Thompson walked to his office at the rear of the room. He was a family man, and unlike most gamblers, he made it a point to have supper with his wife and son. Then, around eight in the evening, he would return to the Iron Front for a night of poker. He usually played until two or three o'clock in the morning.
A dandy of sorts, Thompson was an impeccable dresser. His normal attire was a Prince Albert suit, with a somber vest and striped trousers, and a diamond stickpin in his tie. He topped it off with a silk stovepipe hat, and the result was a man who looked the very picture of sartorial fashion. As he slipped into his coat, tugging the lapel snug over his shoulder holster, the door opened. Joe Richter, who managed the club, stepped into the office.
"You're a corker, boss," he said with a toothy grin. "Everybody in town will have a good laugh over that game."
Thompson shrugged. "Homer had his mind set on playing. How could I turn him down?"
"Damn fool ought to stick to sellin' headstones. Poker's not his game."
"Joe, the same might be said about most of our customers. Sometimes it gets discouraging."
Thompson was known and respected on the Western gamblers' circuit. Over the past decade he had played poker from the Mexican border to the Dakotas. In the Kansas cowtowns, during trailing season, he'd never failed to find a high stakes game with wealthy Texas cattlemen. His name alone brought high rollers to the table.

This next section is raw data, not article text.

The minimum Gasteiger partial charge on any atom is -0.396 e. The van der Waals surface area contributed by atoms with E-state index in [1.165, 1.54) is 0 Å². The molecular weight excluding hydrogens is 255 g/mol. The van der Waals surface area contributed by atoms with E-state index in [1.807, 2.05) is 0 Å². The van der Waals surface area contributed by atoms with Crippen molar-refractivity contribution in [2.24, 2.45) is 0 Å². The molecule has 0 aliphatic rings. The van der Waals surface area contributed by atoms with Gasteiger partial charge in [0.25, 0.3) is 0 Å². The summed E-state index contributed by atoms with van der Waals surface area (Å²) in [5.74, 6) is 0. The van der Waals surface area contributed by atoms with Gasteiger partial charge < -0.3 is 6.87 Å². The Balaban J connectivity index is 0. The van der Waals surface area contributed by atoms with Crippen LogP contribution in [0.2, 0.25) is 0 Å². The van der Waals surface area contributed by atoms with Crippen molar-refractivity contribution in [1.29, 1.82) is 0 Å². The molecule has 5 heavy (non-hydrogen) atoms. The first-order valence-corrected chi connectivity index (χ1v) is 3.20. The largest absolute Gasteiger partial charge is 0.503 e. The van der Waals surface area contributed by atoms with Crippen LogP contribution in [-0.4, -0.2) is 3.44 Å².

Austin was a different kettle of fish. On occasion he would host a high stakes game with legislators from the state capitol and local ranchers. But for the most part, the Iron Front catered to a clientele who viewed gambling as a pastime. Faro and roulette, and other games of chance, made the enterprise immensely profitable, even for low stakes. Still, it was a world apart from the action he'd known on the gamblers' circuit. Some days were more boring than others.
Joe Richter saved him from the drudgery of daily operations. A slender stalk of a man, Richter was a veteran of the gaming life and a highly competent manager. His responsibility included everything from hiring and firing dealers to overseeing the bartenders. He was trustworthy and capable, and his expertise with gaming tables was reflected in the monthly balance sheet. His attention to detail relieved Thompson of the tedium associated with running a business, albeit one of a sporting nature. He was, for all practical purposes, the backbone of the Iron Front.
"Before you go," he said now. "What should I do with the tombstone? We have to get it off the floor."
"Donate it to one of the churches," Thompson replied. "Preachers are always burying somebody."
"And if they ask how we got it?"
"Tell them Homer Watts took it out in trade."
Thompson moved to the door, his stovepipe hat tilted at a rakish angle. He went through the club and emerged onto the street, struck by the cloying warmth of day's end. Austin was sometimes brutally hot in the summer, and July had proved to be a scorcher. He turned toward Congress Avenue, where the streetcar line bisected the city.
A short distance ahead, three cowhands were congregated at the corner of Mulberry and Colorado. Thompson saw that they were reasonably sober, and wondered why they had strayed into the uptown area. The cattle trade usually kept to the red light district, which was some blocks south, nearer the river. As he approached, the men inspected his fashionable attire with wiseacre grins. One of them stepped into his path.
"Well, looky here," the cowhand gibed. "We got ourselves a regular swell. Where you from, pilgrim?"
Thompson realized he'd been mistaken for an Easterner. The idea amused him, and he decided to play along. "Why, I came West for my health. I have a lung condition."
"Ain't too healthy for Yankees around these parts."